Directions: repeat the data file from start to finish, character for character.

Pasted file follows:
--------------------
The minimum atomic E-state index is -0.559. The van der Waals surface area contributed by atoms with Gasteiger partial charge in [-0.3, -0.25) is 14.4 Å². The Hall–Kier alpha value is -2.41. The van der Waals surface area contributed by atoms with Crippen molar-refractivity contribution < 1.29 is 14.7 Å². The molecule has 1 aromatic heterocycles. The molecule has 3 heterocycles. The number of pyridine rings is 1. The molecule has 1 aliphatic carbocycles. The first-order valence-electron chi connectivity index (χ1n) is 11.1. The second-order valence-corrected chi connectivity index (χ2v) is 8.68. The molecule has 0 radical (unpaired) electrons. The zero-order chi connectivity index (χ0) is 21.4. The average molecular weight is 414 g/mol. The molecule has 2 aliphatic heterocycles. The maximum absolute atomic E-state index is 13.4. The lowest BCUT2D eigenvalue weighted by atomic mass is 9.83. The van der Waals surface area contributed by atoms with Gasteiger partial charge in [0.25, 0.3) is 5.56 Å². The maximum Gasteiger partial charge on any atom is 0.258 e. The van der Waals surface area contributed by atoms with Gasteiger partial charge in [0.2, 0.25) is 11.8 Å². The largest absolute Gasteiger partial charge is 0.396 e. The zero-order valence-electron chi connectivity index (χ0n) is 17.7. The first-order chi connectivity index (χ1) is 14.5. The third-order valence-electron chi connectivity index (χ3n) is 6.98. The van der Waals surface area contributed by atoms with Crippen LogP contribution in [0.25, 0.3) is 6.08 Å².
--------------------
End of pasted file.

The minimum atomic E-state index is -0.559. The van der Waals surface area contributed by atoms with Gasteiger partial charge in [-0.3, -0.25) is 14.4 Å². The Hall–Kier alpha value is -2.41. The van der Waals surface area contributed by atoms with Crippen molar-refractivity contribution < 1.29 is 14.7 Å². The molecule has 1 aromatic heterocycles. The molecule has 3 heterocycles. The number of pyridine rings is 1. The molecule has 1 aliphatic carbocycles. The first-order valence-electron chi connectivity index (χ1n) is 11.1. The second-order valence-corrected chi connectivity index (χ2v) is 8.68. The molecule has 0 radical (unpaired) electrons. The zero-order chi connectivity index (χ0) is 21.4. The average molecular weight is 414 g/mol. The molecule has 2 aliphatic heterocycles. The maximum absolute atomic E-state index is 13.4. The lowest BCUT2D eigenvalue weighted by atomic mass is 9.83. The van der Waals surface area contributed by atoms with Gasteiger partial charge in [0.25, 0.3) is 5.56 Å². The maximum Gasteiger partial charge on any atom is 0.258 e. The van der Waals surface area contributed by atoms with Gasteiger partial charge in [0.2, 0.25) is 11.8 Å². The largest absolute Gasteiger partial charge is 0.396 e. The zero-order valence-electron chi connectivity index (χ0n) is 17.7. The first-order chi connectivity index (χ1) is 14.5. The third-order valence-electron chi connectivity index (χ3n) is 6.98. The van der Waals surface area contributed by atoms with Crippen LogP contribution in [0.25, 0.3) is 6.08 Å².